Prayer Day Unites Nations Through Time-tested Practice

“Write down the first five names that come to your mind,” Principal Isaac said, opening Prayer Day at Hillcrest Academy last month. A shuffling of papers and pens washed over the silence in the old gym. With every student bouncing names of friends and acquaintances through their mind a unique start to prayer day set the stage for the school. Today was about building community through prayer.

Students fixed their eyes on Principal Isaac for the first session. A teaching on prayer preceded a presentation of the Gospel. The focus on Jesus helped students understand the work of the cross. The stage was set for communication with God because of Jesus' work. With the Gospel in the fore of students' minds, the lights dimmed and a group of Norwegian students made their way to the stage. 

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A room filled with fifteen circles of chairs, the old gym was encompassed with groups of people who were randomly placed together in chair pods. Students and staff spent the day focused outwardly rather than inwardly. It didn't phase the body of Hillcrest students that they weren't sitting next to best friends. Their comfort in praying outloud wasn't a problem. The practice of bowing heads in unison was uniting.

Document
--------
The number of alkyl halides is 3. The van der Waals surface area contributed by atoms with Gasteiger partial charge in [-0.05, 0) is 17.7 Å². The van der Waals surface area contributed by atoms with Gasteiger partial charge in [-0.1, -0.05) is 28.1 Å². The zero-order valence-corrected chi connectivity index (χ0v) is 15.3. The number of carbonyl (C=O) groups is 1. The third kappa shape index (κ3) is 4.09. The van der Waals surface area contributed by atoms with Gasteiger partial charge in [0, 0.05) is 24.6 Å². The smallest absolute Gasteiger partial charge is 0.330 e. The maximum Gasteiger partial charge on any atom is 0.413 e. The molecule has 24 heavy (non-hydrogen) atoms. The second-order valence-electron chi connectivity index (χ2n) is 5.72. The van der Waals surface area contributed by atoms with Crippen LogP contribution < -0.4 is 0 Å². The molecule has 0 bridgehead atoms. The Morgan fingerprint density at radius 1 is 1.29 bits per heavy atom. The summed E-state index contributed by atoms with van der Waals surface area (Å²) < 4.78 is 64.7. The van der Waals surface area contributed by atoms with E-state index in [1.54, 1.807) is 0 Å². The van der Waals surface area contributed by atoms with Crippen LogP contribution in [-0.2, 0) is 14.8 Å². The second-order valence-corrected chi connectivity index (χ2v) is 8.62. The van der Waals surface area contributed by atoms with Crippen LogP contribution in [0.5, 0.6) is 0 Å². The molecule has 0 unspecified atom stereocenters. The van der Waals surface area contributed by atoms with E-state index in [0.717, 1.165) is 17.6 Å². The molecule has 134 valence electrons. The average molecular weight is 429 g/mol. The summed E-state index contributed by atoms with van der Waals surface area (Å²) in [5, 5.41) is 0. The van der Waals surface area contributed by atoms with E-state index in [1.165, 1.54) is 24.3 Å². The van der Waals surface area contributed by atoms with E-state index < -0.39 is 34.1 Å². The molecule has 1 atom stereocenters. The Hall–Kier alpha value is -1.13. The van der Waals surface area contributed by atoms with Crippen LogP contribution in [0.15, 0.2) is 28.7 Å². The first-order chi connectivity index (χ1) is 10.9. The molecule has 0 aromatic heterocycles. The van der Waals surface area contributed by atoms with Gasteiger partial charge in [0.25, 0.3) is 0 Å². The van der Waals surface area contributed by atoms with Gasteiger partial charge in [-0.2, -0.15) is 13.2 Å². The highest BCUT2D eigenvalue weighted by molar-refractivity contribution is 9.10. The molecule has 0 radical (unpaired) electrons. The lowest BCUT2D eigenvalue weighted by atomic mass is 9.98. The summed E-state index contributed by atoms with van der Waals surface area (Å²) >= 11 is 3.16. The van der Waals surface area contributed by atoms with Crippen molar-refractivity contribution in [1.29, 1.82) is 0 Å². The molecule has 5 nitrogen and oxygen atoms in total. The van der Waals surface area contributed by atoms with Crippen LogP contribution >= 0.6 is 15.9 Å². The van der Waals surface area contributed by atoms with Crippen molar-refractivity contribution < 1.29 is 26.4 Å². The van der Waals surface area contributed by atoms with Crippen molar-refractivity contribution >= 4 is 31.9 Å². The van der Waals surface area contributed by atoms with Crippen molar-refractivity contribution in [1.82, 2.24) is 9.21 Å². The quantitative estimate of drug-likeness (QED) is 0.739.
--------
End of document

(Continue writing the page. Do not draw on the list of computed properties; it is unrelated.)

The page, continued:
Along with open prayer time, Hillcrest’s staff arranged to have twenty-minute slots set aside for particular prayers and scripture to meditate on.  With each time slot came a new theme. A couple hundred people, thanking God for his blessings for twenty-minutes, followed with worship. Every student and leader was singing, some lifting hands high, united in one loud voice declaring the love of God. The room radiated from the worship of Jesus Christ.

After lunch a new sense of community wafted into the gym as students gathered to continue their day of outward focus. Knowing there were Christian and non-Christian students gathered, their presence showed a bond that only Jesus can build, regardless of a conscious belief in God. A senior from Iran stood before his peers during the post-lunch share time. He stepped up to the mic as Prayer Day was coming to an end. His words cast a look of surprise on many of his friends in the audience.

“I am not Christian. I am not Muslim. But I just have to say- whatever you guys are- you’re awesome. And these past six months [at Hillcrest] have been the best six months of my life.”

By the time the day was over every student prayed for world leaders, ISIS, and Hillcrest’s family. The school year is drastically different after a day of prayer and reflection.


Audrey StensrudComment